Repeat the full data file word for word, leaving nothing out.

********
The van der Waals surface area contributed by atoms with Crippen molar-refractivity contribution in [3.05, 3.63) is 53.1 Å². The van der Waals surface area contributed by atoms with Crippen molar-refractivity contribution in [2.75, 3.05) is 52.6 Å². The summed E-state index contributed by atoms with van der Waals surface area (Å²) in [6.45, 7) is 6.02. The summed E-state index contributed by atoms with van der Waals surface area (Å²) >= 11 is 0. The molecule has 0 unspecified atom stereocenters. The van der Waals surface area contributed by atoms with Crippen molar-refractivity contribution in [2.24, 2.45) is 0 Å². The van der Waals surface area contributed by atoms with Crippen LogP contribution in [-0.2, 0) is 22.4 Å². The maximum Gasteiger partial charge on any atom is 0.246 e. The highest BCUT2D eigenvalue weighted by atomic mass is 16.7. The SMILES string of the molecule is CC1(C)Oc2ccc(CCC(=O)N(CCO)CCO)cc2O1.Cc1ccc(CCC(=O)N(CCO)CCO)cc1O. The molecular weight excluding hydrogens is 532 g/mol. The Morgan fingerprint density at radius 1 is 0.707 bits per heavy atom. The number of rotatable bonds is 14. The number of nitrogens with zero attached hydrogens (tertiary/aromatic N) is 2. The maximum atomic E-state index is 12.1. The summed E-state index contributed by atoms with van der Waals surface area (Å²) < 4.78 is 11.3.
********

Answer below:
The van der Waals surface area contributed by atoms with Crippen molar-refractivity contribution in [3.05, 3.63) is 53.1 Å². The van der Waals surface area contributed by atoms with Crippen molar-refractivity contribution in [2.75, 3.05) is 52.6 Å². The summed E-state index contributed by atoms with van der Waals surface area (Å²) in [6.45, 7) is 6.02. The summed E-state index contributed by atoms with van der Waals surface area (Å²) >= 11 is 0. The molecule has 0 unspecified atom stereocenters. The van der Waals surface area contributed by atoms with Crippen molar-refractivity contribution in [2.24, 2.45) is 0 Å². The van der Waals surface area contributed by atoms with Crippen LogP contribution in [-0.2, 0) is 22.4 Å². The maximum Gasteiger partial charge on any atom is 0.246 e. The highest BCUT2D eigenvalue weighted by atomic mass is 16.7. The SMILES string of the molecule is CC1(C)Oc2ccc(CCC(=O)N(CCO)CCO)cc2O1.Cc1ccc(CCC(=O)N(CCO)CCO)cc1O. The molecular weight excluding hydrogens is 532 g/mol. The Morgan fingerprint density at radius 1 is 0.707 bits per heavy atom. The number of rotatable bonds is 14. The number of nitrogens with zero attached hydrogens (tertiary/aromatic N) is 2. The maximum atomic E-state index is 12.1. The summed E-state index contributed by atoms with van der Waals surface area (Å²) < 4.78 is 11.3.